EEOC finds no discrimination for federal employee denied early retirement.  Complainant filed an Equal Employment Opportunity (EEO) complaint alleging discrimination on the basis of disability when he was not allowed to participate in early retirement options. Complainant applied for disability retirement and made a “statement of disability” labeling him fully disabled as he was unable to walk without assistance and indicated there were no accommodations that would allow him to continue working. Around the same time the Agency offered a Special Incentive Offer (SIO) and a Voluntary Early Retirement (VER) option. Complainant was excluded for the SIO as a person with a disability, and from VER because although he was 50 years old but did not have 20 years of service. Complainant was informed that if he wanted to take advantage of the SIO program he would have to withdraw his disability application, which he failed to do. Following the initial investigation, the Administrative Judge (AJ) held that Complainant had failed to establish that he was a qualified individual with a disability, noting that his assertion that he was unable to perform his duties with an accommodation precluded him from that category. In sum, the AJ found that the record was devoid of any evidence from which one could reasonably conclude that Complainant was discriminatorily denied VER or a Special Incentive Offer because of his disability. The Agency then issued a Final Decision finding that Complainant failed to prove the Agency subjected him to discrimination. The Complainant appealed to the Equal Employment Opportunity Commission (EEOC).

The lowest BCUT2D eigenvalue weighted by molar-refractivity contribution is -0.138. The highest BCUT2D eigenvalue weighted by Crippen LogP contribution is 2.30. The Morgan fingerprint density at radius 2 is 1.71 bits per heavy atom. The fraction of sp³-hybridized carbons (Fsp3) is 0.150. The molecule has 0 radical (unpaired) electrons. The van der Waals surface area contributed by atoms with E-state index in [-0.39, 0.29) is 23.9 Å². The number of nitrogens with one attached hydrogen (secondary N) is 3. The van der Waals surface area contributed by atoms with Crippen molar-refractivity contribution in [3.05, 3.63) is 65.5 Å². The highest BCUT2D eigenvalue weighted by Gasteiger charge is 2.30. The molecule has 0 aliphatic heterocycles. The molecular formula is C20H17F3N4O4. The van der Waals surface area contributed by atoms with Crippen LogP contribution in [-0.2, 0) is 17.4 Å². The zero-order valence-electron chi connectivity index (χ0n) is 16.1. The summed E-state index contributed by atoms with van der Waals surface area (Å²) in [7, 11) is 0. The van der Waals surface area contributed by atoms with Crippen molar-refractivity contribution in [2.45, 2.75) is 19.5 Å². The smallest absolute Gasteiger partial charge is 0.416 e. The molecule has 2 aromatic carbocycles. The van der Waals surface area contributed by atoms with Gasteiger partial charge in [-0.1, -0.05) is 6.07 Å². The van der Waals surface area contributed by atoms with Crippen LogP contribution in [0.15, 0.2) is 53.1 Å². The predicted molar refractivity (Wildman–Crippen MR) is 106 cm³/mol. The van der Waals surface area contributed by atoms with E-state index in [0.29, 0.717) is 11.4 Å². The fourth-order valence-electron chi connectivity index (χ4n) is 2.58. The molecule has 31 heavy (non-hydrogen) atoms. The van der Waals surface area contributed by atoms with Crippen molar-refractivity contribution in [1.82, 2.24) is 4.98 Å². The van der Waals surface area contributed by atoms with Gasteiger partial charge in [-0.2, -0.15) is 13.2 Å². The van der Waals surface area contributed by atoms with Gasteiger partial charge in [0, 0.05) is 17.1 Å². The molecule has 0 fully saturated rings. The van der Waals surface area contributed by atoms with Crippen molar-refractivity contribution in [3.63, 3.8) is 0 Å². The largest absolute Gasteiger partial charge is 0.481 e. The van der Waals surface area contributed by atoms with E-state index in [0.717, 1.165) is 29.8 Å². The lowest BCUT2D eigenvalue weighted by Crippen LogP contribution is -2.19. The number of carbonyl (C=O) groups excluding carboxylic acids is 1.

On appeal, the EEOC’s Office of Federal Operations (OFO) first looked at whether it was appropriate for the AJ to issue a summary judgment decision. Finding that the record had been adequately developed, the parties engaged in discovery, and Complainant had an opportunity to respond to the Agency’s motion for summary judgment, the OFO held that summary judgment was appropriate in this case. The OFO further held that even viewing the facts in the light most favorable to the Complainant, a reasonable fact-finder would not find in favor of the Complainant because he was simply not qualified for any of the programs offered, and was unable to show that the Agency’s actions were based on discrimination. The OFO affirmed the Agency’s final order finding no discrimination.

Jared F. v. United States Postal Service, EEOC Appeal No. 0120150299 (April 10, 2017)

Attorney Kirk J. Angel represents federal employees in EEO claims and EEOC hearings throughout the nation. If you are a federal employee, set your free 15 minute consultation today.